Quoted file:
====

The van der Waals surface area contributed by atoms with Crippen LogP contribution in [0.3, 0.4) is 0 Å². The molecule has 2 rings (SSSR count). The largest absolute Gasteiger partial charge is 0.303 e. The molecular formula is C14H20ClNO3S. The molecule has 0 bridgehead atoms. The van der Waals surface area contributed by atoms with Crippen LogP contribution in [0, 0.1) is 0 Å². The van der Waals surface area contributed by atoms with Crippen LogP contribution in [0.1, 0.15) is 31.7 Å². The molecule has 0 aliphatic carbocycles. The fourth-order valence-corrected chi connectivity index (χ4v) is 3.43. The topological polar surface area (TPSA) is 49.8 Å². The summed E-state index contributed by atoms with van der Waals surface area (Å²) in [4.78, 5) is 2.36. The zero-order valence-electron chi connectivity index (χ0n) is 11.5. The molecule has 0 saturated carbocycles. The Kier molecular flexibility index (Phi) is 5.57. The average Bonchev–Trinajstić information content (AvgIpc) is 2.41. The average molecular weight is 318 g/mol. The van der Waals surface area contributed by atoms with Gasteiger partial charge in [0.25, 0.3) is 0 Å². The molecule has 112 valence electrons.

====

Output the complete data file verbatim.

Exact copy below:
The van der Waals surface area contributed by atoms with Crippen LogP contribution in [0.3, 0.4) is 0 Å². The molecule has 2 rings (SSSR count). The largest absolute Gasteiger partial charge is 0.303 e. The molecular formula is C14H20ClNO3S. The molecule has 0 bridgehead atoms. The van der Waals surface area contributed by atoms with Crippen LogP contribution in [0, 0.1) is 0 Å². The van der Waals surface area contributed by atoms with Crippen LogP contribution in [0.1, 0.15) is 31.7 Å². The molecule has 0 aliphatic carbocycles. The fourth-order valence-corrected chi connectivity index (χ4v) is 3.43. The topological polar surface area (TPSA) is 49.8 Å². The summed E-state index contributed by atoms with van der Waals surface area (Å²) in [4.78, 5) is 2.36. The zero-order valence-electron chi connectivity index (χ0n) is 11.5. The molecule has 0 saturated carbocycles. The Kier molecular flexibility index (Phi) is 5.57. The average Bonchev–Trinajstić information content (AvgIpc) is 2.41. The average molecular weight is 318 g/mol. The van der Waals surface area contributed by atoms with Gasteiger partial charge in [0.25, 0.3) is 0 Å². The molecule has 112 valence electrons.